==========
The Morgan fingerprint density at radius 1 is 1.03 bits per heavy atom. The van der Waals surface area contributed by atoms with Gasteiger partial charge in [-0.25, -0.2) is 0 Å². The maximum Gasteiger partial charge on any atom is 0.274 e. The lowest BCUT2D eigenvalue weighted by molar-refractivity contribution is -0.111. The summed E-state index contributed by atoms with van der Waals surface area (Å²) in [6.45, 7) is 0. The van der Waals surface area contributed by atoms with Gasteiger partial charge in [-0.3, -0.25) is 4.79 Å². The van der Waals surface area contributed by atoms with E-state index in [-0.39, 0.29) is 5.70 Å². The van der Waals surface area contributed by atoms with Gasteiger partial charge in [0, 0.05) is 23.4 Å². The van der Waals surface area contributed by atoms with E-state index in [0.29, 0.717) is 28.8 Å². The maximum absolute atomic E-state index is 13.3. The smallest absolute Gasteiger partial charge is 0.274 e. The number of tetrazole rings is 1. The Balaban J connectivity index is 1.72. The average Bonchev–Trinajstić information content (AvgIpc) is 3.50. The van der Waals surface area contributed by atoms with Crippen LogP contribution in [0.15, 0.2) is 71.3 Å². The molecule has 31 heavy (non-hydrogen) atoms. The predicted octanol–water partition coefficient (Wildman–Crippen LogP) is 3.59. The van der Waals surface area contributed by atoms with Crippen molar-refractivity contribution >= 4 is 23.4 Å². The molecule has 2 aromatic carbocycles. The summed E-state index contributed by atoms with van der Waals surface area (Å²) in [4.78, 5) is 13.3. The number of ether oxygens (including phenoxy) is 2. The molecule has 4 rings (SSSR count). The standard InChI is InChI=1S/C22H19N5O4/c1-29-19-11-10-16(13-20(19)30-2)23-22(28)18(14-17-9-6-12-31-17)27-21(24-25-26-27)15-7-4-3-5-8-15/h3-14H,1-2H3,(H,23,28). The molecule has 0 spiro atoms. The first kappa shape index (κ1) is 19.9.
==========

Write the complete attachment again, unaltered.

The Morgan fingerprint density at radius 1 is 1.03 bits per heavy atom. The van der Waals surface area contributed by atoms with Gasteiger partial charge in [-0.25, -0.2) is 0 Å². The maximum Gasteiger partial charge on any atom is 0.274 e. The lowest BCUT2D eigenvalue weighted by molar-refractivity contribution is -0.111. The summed E-state index contributed by atoms with van der Waals surface area (Å²) in [6.45, 7) is 0. The van der Waals surface area contributed by atoms with Gasteiger partial charge in [-0.3, -0.25) is 4.79 Å². The van der Waals surface area contributed by atoms with E-state index in [-0.39, 0.29) is 5.70 Å². The van der Waals surface area contributed by atoms with Gasteiger partial charge in [0, 0.05) is 23.4 Å². The van der Waals surface area contributed by atoms with E-state index in [0.29, 0.717) is 28.8 Å². The maximum absolute atomic E-state index is 13.3. The smallest absolute Gasteiger partial charge is 0.274 e. The number of tetrazole rings is 1. The Balaban J connectivity index is 1.72. The average Bonchev–Trinajstić information content (AvgIpc) is 3.50. The van der Waals surface area contributed by atoms with Crippen LogP contribution in [0.15, 0.2) is 71.3 Å². The molecule has 31 heavy (non-hydrogen) atoms. The predicted octanol–water partition coefficient (Wildman–Crippen LogP) is 3.59. The van der Waals surface area contributed by atoms with Crippen molar-refractivity contribution >= 4 is 23.4 Å². The molecule has 2 aromatic carbocycles. The summed E-state index contributed by atoms with van der Waals surface area (Å²) in [4.78, 5) is 13.3. The number of ether oxygens (including phenoxy) is 2. The molecule has 4 rings (SSSR count). The standard InChI is InChI=1S/C22H19N5O4/c1-29-19-11-10-16(13-20(19)30-2)23-22(28)18(14-17-9-6-12-31-17)27-21(24-25-26-27)15-7-4-3-5-8-15/h3-14H,1-2H3,(H,23,28). The molecule has 0 spiro atoms. The first kappa shape index (κ1) is 19.9.